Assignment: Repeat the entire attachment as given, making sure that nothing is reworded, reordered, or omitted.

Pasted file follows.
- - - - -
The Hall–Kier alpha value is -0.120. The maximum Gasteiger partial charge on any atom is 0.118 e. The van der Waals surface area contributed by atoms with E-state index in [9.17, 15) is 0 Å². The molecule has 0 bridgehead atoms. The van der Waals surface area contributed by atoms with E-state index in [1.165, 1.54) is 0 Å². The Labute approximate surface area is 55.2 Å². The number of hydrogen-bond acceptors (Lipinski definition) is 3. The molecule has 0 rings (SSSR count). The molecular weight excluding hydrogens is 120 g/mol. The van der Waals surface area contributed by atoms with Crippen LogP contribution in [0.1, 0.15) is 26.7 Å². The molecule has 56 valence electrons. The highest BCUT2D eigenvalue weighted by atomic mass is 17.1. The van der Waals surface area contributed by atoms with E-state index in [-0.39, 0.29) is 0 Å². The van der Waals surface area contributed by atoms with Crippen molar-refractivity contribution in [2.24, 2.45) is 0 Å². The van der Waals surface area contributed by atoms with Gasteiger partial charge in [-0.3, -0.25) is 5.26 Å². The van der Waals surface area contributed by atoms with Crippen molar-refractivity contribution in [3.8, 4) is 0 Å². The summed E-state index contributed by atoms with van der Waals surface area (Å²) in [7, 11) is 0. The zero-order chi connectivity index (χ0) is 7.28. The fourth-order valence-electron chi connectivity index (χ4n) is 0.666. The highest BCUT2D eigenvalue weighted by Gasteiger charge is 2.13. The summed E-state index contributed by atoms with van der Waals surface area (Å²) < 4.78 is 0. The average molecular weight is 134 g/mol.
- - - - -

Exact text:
The Hall–Kier alpha value is -0.120. The maximum Gasteiger partial charge on any atom is 0.118 e. The van der Waals surface area contributed by atoms with E-state index in [9.17, 15) is 0 Å². The molecule has 0 bridgehead atoms. The van der Waals surface area contributed by atoms with E-state index in [1.165, 1.54) is 0 Å². The Labute approximate surface area is 55.2 Å². The number of hydrogen-bond acceptors (Lipinski definition) is 3. The molecule has 0 rings (SSSR count). The molecular weight excluding hydrogens is 120 g/mol. The van der Waals surface area contributed by atoms with Crippen LogP contribution in [0.1, 0.15) is 26.7 Å². The molecule has 56 valence electrons. The highest BCUT2D eigenvalue weighted by atomic mass is 17.1. The van der Waals surface area contributed by atoms with E-state index in [-0.39, 0.29) is 0 Å². The van der Waals surface area contributed by atoms with Crippen molar-refractivity contribution in [2.24, 2.45) is 0 Å². The van der Waals surface area contributed by atoms with Gasteiger partial charge in [-0.3, -0.25) is 5.26 Å². The van der Waals surface area contributed by atoms with Crippen molar-refractivity contribution in [3.8, 4) is 0 Å². The summed E-state index contributed by atoms with van der Waals surface area (Å²) in [7, 11) is 0. The zero-order chi connectivity index (χ0) is 7.28. The fourth-order valence-electron chi connectivity index (χ4n) is 0.666. The highest BCUT2D eigenvalue weighted by Gasteiger charge is 2.13. The summed E-state index contributed by atoms with van der Waals surface area (Å²) < 4.78 is 0. The average molecular weight is 134 g/mol.